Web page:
When you are injured on the job, you will likely undergo medical treatment to help you recover. However, not everyone heals at the same pace, and you may not be able to perform your duties immediately after returning to work.
Your doctor is responsible for giving you a medical release after your treatment. Many employers require medical clearance to avoid liability if workers reinjure themselves or put others at risk.
If your injury was minor, it might be easy for your doctor to determine whether you can return to work. However, determining how much work an employee can do after suffering an injury is often challenging.
For more severe or complex injuries, doctors usually order a Functional Capacity Evaluation (FCE), also known as a functional capacity assessment or functional capacity examination. Although an FCE is not necessary or appropriate for all situations, it can be beneficial in many cases.
Keep on reading to learn more about FCE, its purpose and cost, and everything else you need to know before undergoing the test.
What is a Functional Capacity Evaluation?
A functional capacity evaluation (FCE) determines whether or not you can return to your regular job duties. The FCE involves a series of standardized physical tests, usually administered by a physical or occupational therapist. These tests are designed to objectively assess your physical abilities related to your work duties.
Functional capacity evaluations may be ordered by attorneys, employers, and insurance companies providing worker’s compensation benefits.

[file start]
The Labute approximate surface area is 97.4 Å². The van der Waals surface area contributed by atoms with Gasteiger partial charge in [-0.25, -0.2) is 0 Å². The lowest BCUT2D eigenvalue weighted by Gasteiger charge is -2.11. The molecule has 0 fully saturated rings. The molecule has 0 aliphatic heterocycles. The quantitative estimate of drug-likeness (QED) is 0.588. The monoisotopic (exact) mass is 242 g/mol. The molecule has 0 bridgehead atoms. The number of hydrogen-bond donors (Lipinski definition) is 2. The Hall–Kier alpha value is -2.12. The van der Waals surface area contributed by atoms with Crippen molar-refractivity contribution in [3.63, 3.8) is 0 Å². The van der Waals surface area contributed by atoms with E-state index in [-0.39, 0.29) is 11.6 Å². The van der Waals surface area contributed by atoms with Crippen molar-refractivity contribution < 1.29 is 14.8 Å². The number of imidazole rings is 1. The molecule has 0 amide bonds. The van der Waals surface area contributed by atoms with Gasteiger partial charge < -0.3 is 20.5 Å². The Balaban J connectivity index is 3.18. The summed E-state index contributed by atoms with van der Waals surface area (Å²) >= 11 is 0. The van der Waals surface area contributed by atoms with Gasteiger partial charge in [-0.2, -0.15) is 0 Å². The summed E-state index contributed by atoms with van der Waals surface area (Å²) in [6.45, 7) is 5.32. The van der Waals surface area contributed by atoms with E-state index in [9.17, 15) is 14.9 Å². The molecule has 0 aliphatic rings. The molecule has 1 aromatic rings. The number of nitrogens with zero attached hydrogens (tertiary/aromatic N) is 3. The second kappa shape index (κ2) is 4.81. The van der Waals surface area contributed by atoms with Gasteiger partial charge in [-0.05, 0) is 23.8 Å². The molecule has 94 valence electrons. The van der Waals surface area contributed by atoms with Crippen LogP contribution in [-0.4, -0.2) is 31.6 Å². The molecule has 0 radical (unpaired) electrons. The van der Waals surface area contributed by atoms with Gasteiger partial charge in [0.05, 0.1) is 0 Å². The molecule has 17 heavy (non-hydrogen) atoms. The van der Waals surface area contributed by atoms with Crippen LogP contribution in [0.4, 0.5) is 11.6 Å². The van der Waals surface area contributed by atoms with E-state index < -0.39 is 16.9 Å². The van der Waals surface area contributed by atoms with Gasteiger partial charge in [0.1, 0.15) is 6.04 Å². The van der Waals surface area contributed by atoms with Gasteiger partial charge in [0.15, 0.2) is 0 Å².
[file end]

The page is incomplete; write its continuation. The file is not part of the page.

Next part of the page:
What is the Purpose of a Functional Capacity Evaluation?
The FCE is used to measure your physical ability after an injury. It can be beneficial for:
- Developing rehabilitation and physical therapy plans
- Increasing your ability to perform everyday activities
- Filing a claim for workers’ compensation and Social Security benefits
- Returning to work with a reduced risk of re-injury and causing harm to others
In workers’ compensation cases, a functional capacity evaluation will determine whether an employee can return to work at full capacity or must reduce their duties until they can safely perform their regular job.
What Happens During a Functional Capacity Evaluation?
A functional capacity evaluation is done by an evaluator certified to conduct the examinations involved, such as a physical therapist or a physical medicine specialist. It consists of a series of tests that will measure a worker’s abilities in the following areas:
- Range of motion
- Physical strength
- Postural intolerances
- Ability to carry objects
- Fine and gross motor skills
- Other abilities required by the worker’s job
What Will The Occupational Therapist Ask You To Do?
The evaluator may ask you to perform the following challenges:
- Pushing and pulling
- Stair climbing
These tests will measure your exact physical capacity compared to the requirements of your job. Furthermore, you may be required to complete challenges multiple times on consecutive days to examine your abilities across a more extended period.
You can expect these standardized tests to last for several hours, depending on the physical demands of your job.
The focus of the functional capacity evaluation may also differ depending on the nature of the job. For instance, if your job requires you to lift heavy objects multiple times a day, heavy lifting will be the focus area for your evaluation.
When is a Functional Capacity Evaluation Contraindicated?